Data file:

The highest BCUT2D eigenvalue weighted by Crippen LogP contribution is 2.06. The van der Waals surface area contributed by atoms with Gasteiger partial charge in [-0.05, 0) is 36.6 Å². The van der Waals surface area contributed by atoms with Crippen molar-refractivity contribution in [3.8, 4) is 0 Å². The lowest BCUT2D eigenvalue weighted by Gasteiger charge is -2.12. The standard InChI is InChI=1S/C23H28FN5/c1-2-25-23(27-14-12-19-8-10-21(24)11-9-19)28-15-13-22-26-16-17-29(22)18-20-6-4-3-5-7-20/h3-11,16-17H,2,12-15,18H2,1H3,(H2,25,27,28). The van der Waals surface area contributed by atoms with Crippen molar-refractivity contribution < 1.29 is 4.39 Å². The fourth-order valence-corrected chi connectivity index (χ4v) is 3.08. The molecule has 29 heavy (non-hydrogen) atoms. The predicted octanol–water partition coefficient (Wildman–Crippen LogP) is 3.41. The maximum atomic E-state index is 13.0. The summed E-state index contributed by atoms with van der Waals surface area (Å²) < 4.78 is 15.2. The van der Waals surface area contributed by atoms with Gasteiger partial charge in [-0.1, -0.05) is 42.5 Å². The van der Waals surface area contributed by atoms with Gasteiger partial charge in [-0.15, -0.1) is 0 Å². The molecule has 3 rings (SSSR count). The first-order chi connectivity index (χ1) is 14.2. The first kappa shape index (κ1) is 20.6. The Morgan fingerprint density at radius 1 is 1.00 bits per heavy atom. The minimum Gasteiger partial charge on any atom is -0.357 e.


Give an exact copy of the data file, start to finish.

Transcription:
The highest BCUT2D eigenvalue weighted by Crippen LogP contribution is 2.06. The van der Waals surface area contributed by atoms with Gasteiger partial charge in [-0.05, 0) is 36.6 Å². The van der Waals surface area contributed by atoms with Crippen molar-refractivity contribution in [3.8, 4) is 0 Å². The lowest BCUT2D eigenvalue weighted by Gasteiger charge is -2.12. The standard InChI is InChI=1S/C23H28FN5/c1-2-25-23(27-14-12-19-8-10-21(24)11-9-19)28-15-13-22-26-16-17-29(22)18-20-6-4-3-5-7-20/h3-11,16-17H,2,12-15,18H2,1H3,(H2,25,27,28). The van der Waals surface area contributed by atoms with Crippen molar-refractivity contribution < 1.29 is 4.39 Å². The fourth-order valence-corrected chi connectivity index (χ4v) is 3.08. The molecule has 29 heavy (non-hydrogen) atoms. The predicted octanol–water partition coefficient (Wildman–Crippen LogP) is 3.41. The maximum atomic E-state index is 13.0. The summed E-state index contributed by atoms with van der Waals surface area (Å²) < 4.78 is 15.2. The van der Waals surface area contributed by atoms with Gasteiger partial charge in [-0.1, -0.05) is 42.5 Å². The van der Waals surface area contributed by atoms with Gasteiger partial charge in [-0.15, -0.1) is 0 Å². The molecule has 3 rings (SSSR count). The first-order chi connectivity index (χ1) is 14.2. The first kappa shape index (κ1) is 20.6. The Morgan fingerprint density at radius 1 is 1.00 bits per heavy atom. The minimum Gasteiger partial charge on any atom is -0.357 e.